A definition of excess might be stated as ‘more than or above what is necessary’. Therefore, anything that is above and beyond what is truly necessary to keep a person alive might be considered living beyond ones required needs. How many of us are guilty of living beyond our required needs? What percentage of the earth’s population would have to raise their hand? I don’t know the exact percentage but I know that it is over half and we are all beginning to pay the price. The innocent, along with the guilty.
The burden of guilt lies with all citizens who enjoy a ‘western lifestyle’ (a short hand phrase that depicts a life of relative ease and affluence). All aspects of the western lifestyle are characterized by “more than or above what is necessary.” This includes our choices in recreation, clothing and the consumption of goods.
Man has 3 basic needs to sustain him: food, clothing and shelter. All the rest (the wants) add to the comfort and enjoyment of life, i.e. education, religion, and the arts. I think at one time the needs and wants may have been in balance but in all western societies the wants far outstretch the needs.
I am made slightly nauseous by the excess I see on a daily basis. Huge gas guzzling SUV’s with one person in them. Houses, the size of castles, that provide shelter for, on the average, one to four persons and sit empty most of the day. And every where you look, food, food and more food. The constant message is to eat and unfortunately the encouragement is to eat a diet that, in the long run, is almost guaranteed to make you sick and will most likely kill you.
Obesity is epidemic in western societies and has taxed the health care systems almost to the breaking point. Everyone you talk to either has, or knows of some one who has cancer, diabetes, high blood pressure, heart disease, emphysema, or some other malady brought on by our ‘western’ diet.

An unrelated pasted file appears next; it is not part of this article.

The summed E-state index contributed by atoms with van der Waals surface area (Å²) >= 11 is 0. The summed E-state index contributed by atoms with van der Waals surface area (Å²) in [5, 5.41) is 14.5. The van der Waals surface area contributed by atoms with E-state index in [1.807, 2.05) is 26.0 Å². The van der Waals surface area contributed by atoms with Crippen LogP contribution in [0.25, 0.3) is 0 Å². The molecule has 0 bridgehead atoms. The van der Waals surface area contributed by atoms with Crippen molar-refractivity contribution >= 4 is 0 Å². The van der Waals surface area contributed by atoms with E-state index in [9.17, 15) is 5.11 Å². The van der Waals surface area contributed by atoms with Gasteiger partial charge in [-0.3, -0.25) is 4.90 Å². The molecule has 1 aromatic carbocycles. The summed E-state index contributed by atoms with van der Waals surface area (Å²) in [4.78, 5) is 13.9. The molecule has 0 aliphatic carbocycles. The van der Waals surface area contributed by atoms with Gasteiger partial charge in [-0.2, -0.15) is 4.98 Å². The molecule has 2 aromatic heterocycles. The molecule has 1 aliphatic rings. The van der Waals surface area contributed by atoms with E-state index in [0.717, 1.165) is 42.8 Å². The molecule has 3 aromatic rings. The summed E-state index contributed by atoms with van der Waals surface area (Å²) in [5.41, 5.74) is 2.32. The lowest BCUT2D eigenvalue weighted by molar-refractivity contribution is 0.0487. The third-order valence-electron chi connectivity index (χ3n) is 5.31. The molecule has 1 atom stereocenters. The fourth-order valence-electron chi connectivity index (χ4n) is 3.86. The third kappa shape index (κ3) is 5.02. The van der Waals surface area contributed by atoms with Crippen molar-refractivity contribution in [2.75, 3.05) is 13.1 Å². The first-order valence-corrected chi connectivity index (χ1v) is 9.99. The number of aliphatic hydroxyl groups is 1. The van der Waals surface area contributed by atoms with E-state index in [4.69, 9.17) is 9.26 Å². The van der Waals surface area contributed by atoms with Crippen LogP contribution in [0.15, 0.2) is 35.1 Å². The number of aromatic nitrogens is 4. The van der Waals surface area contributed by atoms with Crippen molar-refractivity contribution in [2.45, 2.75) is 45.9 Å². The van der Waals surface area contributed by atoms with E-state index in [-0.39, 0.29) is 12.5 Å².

A few years ago I visited the island of Zanzibar. I was struck by the simplicity of the life style. The people seemed to have little compared to what we in the west take for granted and yet seemed far happier for it. I found myself reflecting upon how freeing it would be to live in shorts and flip flops and to reside in a small thatched-roofed hut.
One day we were out walking with our guide in a Mangrove swamp. As we strolled along the boardwalk looking at the birds and various monkey species, we happened upon a coconut that had fallen from the overhead palm fronds. With glee our guide snatched it up and stated that it would do for his lunch and would save him the cost of having to purchase it from the market. How wonderful to get such enjoyment out of the simple find of a coconut.
The evidence of our excess and the toll it is taking on the earth is everywhere. The amount of arable land buried under concrete. The expansion of all the worlds deserts. The melting of the polar ice caps. The daily extinction of yet another animal species. The holes in the ozone layer. The destruction of the seas by the oil spills, the vast islands of garbage and over fishing.
I will be the first to admit I am no less guilty of leaving a larger carbon foot print than I need and am entitled to. The carbon footprint refers to “the estimated emissions of carbon dioxide (CO2) and other GHGs associated with a particular activity (e.g. a plane trip), use of your car, your family’s overall lifestyle, or use of a particular product or service.”
More and more people are becoming aware of the need to change their lifestyle in order to be kinder to the earth. Increasingly there is the knowledge that we have dug ourselves into a huge hole and we are not sure of the way out or if even if there is a way out.
Does the answer lie with the earth itself? Are we going to go the way of the dinosaurs only after a much shorter reign? If we do not manage to make some changes and make them soon I feel that we will get our answer sooner rather than later.